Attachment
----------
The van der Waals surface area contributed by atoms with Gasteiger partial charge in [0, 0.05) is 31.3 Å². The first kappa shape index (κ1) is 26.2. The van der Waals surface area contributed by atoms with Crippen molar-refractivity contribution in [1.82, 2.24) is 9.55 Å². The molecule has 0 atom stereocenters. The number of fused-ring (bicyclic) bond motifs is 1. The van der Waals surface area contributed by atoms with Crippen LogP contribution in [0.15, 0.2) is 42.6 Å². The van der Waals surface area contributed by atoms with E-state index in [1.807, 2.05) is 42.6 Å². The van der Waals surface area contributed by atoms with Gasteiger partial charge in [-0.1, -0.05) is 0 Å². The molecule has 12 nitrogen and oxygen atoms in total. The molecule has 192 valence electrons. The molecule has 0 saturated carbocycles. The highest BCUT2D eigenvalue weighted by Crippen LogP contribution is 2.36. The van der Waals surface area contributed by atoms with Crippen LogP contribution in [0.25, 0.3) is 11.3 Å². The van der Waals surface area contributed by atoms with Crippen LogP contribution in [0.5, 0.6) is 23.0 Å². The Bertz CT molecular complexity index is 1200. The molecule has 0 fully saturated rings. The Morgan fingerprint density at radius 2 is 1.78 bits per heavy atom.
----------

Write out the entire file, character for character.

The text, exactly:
The van der Waals surface area contributed by atoms with Gasteiger partial charge in [0, 0.05) is 31.3 Å². The first kappa shape index (κ1) is 26.2. The van der Waals surface area contributed by atoms with Crippen molar-refractivity contribution in [1.82, 2.24) is 9.55 Å². The molecule has 0 atom stereocenters. The number of fused-ring (bicyclic) bond motifs is 1. The van der Waals surface area contributed by atoms with Crippen LogP contribution in [0.15, 0.2) is 42.6 Å². The van der Waals surface area contributed by atoms with E-state index in [1.807, 2.05) is 42.6 Å². The van der Waals surface area contributed by atoms with Gasteiger partial charge in [-0.1, -0.05) is 0 Å². The molecule has 12 nitrogen and oxygen atoms in total. The molecule has 192 valence electrons. The molecule has 0 saturated carbocycles. The highest BCUT2D eigenvalue weighted by Crippen LogP contribution is 2.36. The van der Waals surface area contributed by atoms with Crippen LogP contribution in [0.25, 0.3) is 11.3 Å². The van der Waals surface area contributed by atoms with Crippen LogP contribution in [0.5, 0.6) is 23.0 Å². The Bertz CT molecular complexity index is 1200. The molecule has 0 fully saturated rings. The Morgan fingerprint density at radius 2 is 1.78 bits per heavy atom.